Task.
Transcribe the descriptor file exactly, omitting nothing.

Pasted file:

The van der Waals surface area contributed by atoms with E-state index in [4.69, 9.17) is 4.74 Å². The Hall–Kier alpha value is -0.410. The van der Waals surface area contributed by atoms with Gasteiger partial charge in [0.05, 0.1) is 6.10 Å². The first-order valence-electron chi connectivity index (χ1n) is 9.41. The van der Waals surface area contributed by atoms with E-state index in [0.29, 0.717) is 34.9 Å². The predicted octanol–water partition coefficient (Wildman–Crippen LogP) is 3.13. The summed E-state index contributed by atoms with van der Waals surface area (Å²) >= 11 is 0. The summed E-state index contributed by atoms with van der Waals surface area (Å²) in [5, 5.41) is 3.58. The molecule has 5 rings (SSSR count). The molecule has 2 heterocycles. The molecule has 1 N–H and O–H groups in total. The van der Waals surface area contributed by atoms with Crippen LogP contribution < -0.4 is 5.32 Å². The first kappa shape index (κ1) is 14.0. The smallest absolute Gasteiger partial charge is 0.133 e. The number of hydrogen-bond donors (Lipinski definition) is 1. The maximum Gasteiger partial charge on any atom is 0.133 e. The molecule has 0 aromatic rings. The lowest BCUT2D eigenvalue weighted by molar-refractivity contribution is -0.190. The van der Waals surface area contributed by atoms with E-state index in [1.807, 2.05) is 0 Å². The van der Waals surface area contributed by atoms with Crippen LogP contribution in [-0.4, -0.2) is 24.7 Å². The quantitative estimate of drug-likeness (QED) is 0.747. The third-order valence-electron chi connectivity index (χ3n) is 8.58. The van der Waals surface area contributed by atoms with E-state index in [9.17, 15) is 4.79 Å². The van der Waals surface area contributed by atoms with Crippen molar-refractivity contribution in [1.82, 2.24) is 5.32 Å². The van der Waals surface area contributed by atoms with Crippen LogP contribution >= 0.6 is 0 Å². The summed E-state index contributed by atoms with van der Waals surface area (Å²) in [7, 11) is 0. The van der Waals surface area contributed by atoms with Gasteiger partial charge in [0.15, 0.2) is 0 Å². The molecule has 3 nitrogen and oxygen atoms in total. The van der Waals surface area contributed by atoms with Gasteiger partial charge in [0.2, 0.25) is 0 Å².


The van der Waals surface area contributed by atoms with E-state index in [4.69, 9.17) is 4.74 Å². The Hall–Kier alpha value is -0.410. The van der Waals surface area contributed by atoms with Gasteiger partial charge in [0.05, 0.1) is 6.10 Å². The first-order valence-electron chi connectivity index (χ1n) is 9.41. The van der Waals surface area contributed by atoms with E-state index in [0.29, 0.717) is 34.9 Å². The predicted octanol–water partition coefficient (Wildman–Crippen LogP) is 3.13. The summed E-state index contributed by atoms with van der Waals surface area (Å²) >= 11 is 0. The summed E-state index contributed by atoms with van der Waals surface area (Å²) in [5, 5.41) is 3.58. The molecule has 5 rings (SSSR count). The molecule has 2 heterocycles. The molecule has 1 N–H and O–H groups in total. The van der Waals surface area contributed by atoms with Crippen LogP contribution < -0.4 is 5.32 Å². The first kappa shape index (κ1) is 14.0. The smallest absolute Gasteiger partial charge is 0.133 e. The number of hydrogen-bond donors (Lipinski definition) is 1. The maximum Gasteiger partial charge on any atom is 0.133 e. The molecule has 0 aromatic rings. The lowest BCUT2D eigenvalue weighted by molar-refractivity contribution is -0.190. The van der Waals surface area contributed by atoms with E-state index in [1.807, 2.05) is 0 Å². The van der Waals surface area contributed by atoms with Crippen LogP contribution in [-0.4, -0.2) is 24.7 Å². The quantitative estimate of drug-likeness (QED) is 0.747. The third-order valence-electron chi connectivity index (χ3n) is 8.58. The van der Waals surface area contributed by atoms with E-state index in [9.17, 15) is 4.79 Å². The van der Waals surface area contributed by atoms with Crippen molar-refractivity contribution in [1.82, 2.24) is 5.32 Å². The van der Waals surface area contributed by atoms with Crippen LogP contribution >= 0.6 is 0 Å². The summed E-state index contributed by atoms with van der Waals surface area (Å²) in [7, 11) is 0. The van der Waals surface area contributed by atoms with Gasteiger partial charge in [0.15, 0.2) is 0 Å². The molecule has 3 nitrogen and oxygen atoms in total. The van der Waals surface area contributed by atoms with Gasteiger partial charge in [0.2, 0.25) is 0 Å².